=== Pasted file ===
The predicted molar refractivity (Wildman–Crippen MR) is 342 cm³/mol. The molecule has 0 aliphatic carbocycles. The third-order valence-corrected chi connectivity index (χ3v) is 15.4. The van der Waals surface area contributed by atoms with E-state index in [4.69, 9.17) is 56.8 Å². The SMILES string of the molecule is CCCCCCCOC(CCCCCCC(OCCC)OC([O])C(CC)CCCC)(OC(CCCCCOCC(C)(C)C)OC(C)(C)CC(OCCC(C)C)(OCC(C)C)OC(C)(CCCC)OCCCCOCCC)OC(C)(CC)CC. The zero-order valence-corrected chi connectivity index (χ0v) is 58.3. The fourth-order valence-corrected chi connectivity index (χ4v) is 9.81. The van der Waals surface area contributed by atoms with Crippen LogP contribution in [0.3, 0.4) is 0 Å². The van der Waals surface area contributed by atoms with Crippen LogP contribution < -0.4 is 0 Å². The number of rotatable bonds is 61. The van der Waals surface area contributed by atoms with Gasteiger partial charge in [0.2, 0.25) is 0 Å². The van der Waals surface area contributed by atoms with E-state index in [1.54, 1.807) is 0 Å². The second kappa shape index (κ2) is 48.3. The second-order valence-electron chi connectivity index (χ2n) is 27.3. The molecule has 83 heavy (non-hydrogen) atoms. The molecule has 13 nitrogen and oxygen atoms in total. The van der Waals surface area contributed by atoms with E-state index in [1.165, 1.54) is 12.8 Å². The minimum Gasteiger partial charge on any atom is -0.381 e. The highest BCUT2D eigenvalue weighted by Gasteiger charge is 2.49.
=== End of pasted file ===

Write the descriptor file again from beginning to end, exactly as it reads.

The predicted molar refractivity (Wildman–Crippen MR) is 342 cm³/mol. The molecule has 0 aliphatic carbocycles. The third-order valence-corrected chi connectivity index (χ3v) is 15.4. The van der Waals surface area contributed by atoms with E-state index in [4.69, 9.17) is 56.8 Å². The SMILES string of the molecule is CCCCCCCOC(CCCCCCC(OCCC)OC([O])C(CC)CCCC)(OC(CCCCCOCC(C)(C)C)OC(C)(C)CC(OCCC(C)C)(OCC(C)C)OC(C)(CCCC)OCCCCOCCC)OC(C)(CC)CC. The zero-order valence-corrected chi connectivity index (χ0v) is 58.3. The fourth-order valence-corrected chi connectivity index (χ4v) is 9.81. The van der Waals surface area contributed by atoms with Crippen LogP contribution in [0.3, 0.4) is 0 Å². The van der Waals surface area contributed by atoms with Crippen LogP contribution < -0.4 is 0 Å². The number of rotatable bonds is 61. The van der Waals surface area contributed by atoms with Gasteiger partial charge in [0.2, 0.25) is 0 Å². The van der Waals surface area contributed by atoms with E-state index in [1.54, 1.807) is 0 Å². The second kappa shape index (κ2) is 48.3. The second-order valence-electron chi connectivity index (χ2n) is 27.3. The molecule has 83 heavy (non-hydrogen) atoms. The molecule has 13 nitrogen and oxygen atoms in total. The van der Waals surface area contributed by atoms with E-state index in [1.165, 1.54) is 12.8 Å². The minimum Gasteiger partial charge on any atom is -0.381 e. The highest BCUT2D eigenvalue weighted by Gasteiger charge is 2.49.